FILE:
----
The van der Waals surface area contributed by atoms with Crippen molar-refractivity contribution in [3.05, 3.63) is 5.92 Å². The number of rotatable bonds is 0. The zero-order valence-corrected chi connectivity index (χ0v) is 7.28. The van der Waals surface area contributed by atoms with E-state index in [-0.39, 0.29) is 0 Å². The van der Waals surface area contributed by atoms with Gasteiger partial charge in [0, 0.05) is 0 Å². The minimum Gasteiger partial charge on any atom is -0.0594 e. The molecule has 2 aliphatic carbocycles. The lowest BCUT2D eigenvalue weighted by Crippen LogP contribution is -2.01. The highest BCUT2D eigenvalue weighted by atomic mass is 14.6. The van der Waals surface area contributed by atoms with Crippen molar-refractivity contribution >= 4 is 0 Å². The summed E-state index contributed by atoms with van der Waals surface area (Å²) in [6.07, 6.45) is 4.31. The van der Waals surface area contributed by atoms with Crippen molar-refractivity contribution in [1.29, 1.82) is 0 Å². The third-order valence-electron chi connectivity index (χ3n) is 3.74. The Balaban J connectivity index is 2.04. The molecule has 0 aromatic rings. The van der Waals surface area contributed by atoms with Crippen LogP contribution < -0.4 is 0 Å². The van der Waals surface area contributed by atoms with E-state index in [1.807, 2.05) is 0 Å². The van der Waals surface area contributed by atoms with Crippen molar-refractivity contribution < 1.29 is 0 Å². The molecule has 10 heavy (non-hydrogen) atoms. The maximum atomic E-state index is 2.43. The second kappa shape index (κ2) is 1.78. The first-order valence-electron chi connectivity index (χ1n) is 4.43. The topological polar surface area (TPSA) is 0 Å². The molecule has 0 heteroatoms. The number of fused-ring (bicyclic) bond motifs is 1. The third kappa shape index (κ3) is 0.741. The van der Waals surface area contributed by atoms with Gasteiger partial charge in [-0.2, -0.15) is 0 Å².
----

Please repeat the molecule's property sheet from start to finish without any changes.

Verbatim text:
The van der Waals surface area contributed by atoms with Crippen molar-refractivity contribution in [3.05, 3.63) is 5.92 Å². The number of rotatable bonds is 0. The zero-order valence-corrected chi connectivity index (χ0v) is 7.28. The van der Waals surface area contributed by atoms with E-state index in [-0.39, 0.29) is 0 Å². The van der Waals surface area contributed by atoms with Gasteiger partial charge in [0, 0.05) is 0 Å². The minimum Gasteiger partial charge on any atom is -0.0594 e. The molecule has 2 aliphatic carbocycles. The lowest BCUT2D eigenvalue weighted by Crippen LogP contribution is -2.01. The highest BCUT2D eigenvalue weighted by atomic mass is 14.6. The van der Waals surface area contributed by atoms with Crippen molar-refractivity contribution >= 4 is 0 Å². The summed E-state index contributed by atoms with van der Waals surface area (Å²) in [6.07, 6.45) is 4.31. The van der Waals surface area contributed by atoms with Crippen molar-refractivity contribution in [1.29, 1.82) is 0 Å². The third-order valence-electron chi connectivity index (χ3n) is 3.74. The Balaban J connectivity index is 2.04. The molecule has 0 aromatic rings. The van der Waals surface area contributed by atoms with Crippen LogP contribution < -0.4 is 0 Å². The van der Waals surface area contributed by atoms with E-state index in [1.807, 2.05) is 0 Å². The van der Waals surface area contributed by atoms with Crippen molar-refractivity contribution < 1.29 is 0 Å². The molecule has 10 heavy (non-hydrogen) atoms. The maximum atomic E-state index is 2.43. The second kappa shape index (κ2) is 1.78. The first-order valence-electron chi connectivity index (χ1n) is 4.43. The topological polar surface area (TPSA) is 0 Å². The molecule has 0 heteroatoms. The number of fused-ring (bicyclic) bond motifs is 1. The third kappa shape index (κ3) is 0.741. The van der Waals surface area contributed by atoms with Gasteiger partial charge in [-0.2, -0.15) is 0 Å².